Monday, 27 April 2015 at 12:00 PM
April 27, 2015, 12:00 pm - 1:30 pm, Reuben Hills Conference Room 2nd Floor East Wing E207 Encina Hall Mona Atia (The George Washington University) "Pious Neoliberalism and Islamic Charity in Egypt" Islamic charities occupied a critical space in Mubarak-era Egypt. While there are a plethora of organizational types and activities, Mona Atia describes a particular type of work performed by Islamic charities as a merging of religious and capitalist subjectivity, or pious neoliberalism. Pious neoliberalism describes how Islamism works in conjunction with neoliberalism rather than as an alternative to it. It represents a new compatibility between business and piety that is not specific to any religion, but rather is a result of the ways in which religion and economy interact in the contemporary moment. In Egypt, pious neoliberalism produces new institutions, systems of knowledge production and subjectivities. This lecture explores the relationship between Islamic charity and Egypt’s variegated religious landscape. The author will discuss how Islamic charities helped spread Islamic practices outside the space of the mosque and into everyday life/spaces and their impact on development in Egypt.
Monday, 27 April 2015 at 03:30 PM
Monday, April 27, 2015 | 3:30-5:30 pm | Assembly Room, Bechtel International Center THE STANFORD UNIVERSITY DEPARTMENT OF RELIGIOUS STUDIES PRESENTS Understanding ISIS: The Ninth Annual Garfield Forum for Undergraduates Please join us for presentations and discussion by Alireza Doostdar (Assistant Professor of Islamic Studies and the Anthropology of Religion, University of Chicago) Martha Crenshaw (Senior Fellow at the Freeman Spogli Institute for International Studies, Stanford) Alexander Key (Assistant Professor of Arabic and Comparative Literature, Stanford) Moderated by Shahzad Bashir (Professor of Religious Studies, Stanford) Sponsored by the Department of Religious Studies and co-sponsored by the Stanford Humanities Center, the McCoy Family Center for Ethics in Society, the Sohaib and Sara Abbasi Program in Islamic Studies, and the Bechtel International Center. Free and open to the public.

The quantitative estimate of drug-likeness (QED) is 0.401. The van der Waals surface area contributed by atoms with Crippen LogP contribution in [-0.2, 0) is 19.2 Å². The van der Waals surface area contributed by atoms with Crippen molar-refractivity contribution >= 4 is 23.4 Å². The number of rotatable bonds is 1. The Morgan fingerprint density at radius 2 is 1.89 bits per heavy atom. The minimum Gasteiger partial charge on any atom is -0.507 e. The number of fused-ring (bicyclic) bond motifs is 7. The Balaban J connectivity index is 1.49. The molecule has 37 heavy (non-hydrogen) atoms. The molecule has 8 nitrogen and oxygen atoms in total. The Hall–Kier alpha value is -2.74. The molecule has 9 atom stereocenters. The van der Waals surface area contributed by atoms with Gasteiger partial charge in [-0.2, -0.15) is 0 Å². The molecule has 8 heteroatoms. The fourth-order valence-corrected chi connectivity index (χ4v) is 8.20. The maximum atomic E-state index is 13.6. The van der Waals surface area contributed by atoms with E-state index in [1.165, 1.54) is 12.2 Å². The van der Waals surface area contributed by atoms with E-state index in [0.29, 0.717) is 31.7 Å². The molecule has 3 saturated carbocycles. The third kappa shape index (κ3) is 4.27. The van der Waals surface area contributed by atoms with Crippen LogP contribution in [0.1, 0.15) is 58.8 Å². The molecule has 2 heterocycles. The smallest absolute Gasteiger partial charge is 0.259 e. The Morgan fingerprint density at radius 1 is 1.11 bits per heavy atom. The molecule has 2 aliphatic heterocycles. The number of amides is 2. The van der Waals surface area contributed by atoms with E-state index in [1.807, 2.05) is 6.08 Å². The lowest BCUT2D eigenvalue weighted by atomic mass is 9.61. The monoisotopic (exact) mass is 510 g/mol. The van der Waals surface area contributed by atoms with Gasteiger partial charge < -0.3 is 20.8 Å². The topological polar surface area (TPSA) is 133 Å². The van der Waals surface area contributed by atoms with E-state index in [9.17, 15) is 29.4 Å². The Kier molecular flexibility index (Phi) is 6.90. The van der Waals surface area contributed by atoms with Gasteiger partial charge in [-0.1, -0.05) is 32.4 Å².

Tuesday, 28 April 2015 at 04:15 PM
April 28, 2015, 4:15 pm – 5:30 pm, Building 70 – 72A1 Alireza Doostdar (University of Chicago) “The Academic Study of Muslim Contexts: A Conversation about the State of the Field” Graduate Student Session Open only to Stanford students. Join us for a conversation with Professor Alireza Doostdar (University of Chicago) to learn more about his work, his engagement with Islamic Studies at many U.S. universities (including Chicago, Michigan, Harvard), and also share the status of your own research. Refreshments will be served.
Friday, 01 May 2015 at 11:00 AM
The Arab Students Association at Stanford is hosting the first Annual Arab Cultural Festival in White Plaza, bringing the sights, smells, and sounds of the Arab world to campus with a showcase of the cuisine, traditions, and, of course, the spirit of Arabs and of the Arab world. So save the date on May 1st! Join us to celebrate our culture, listen to good music, eat delicious food, and meet new people :) There will be Henna Tattoo Artists, Calligraphy Artists, Belly Dancers, ArabologyDJ Ramzi Salti, special Bay Area vendors and much more!! For parking: Tresidder Memorial Union Parking Lot (L39), Stanford University, 459 Lagunita Dr Stanford, CA 94305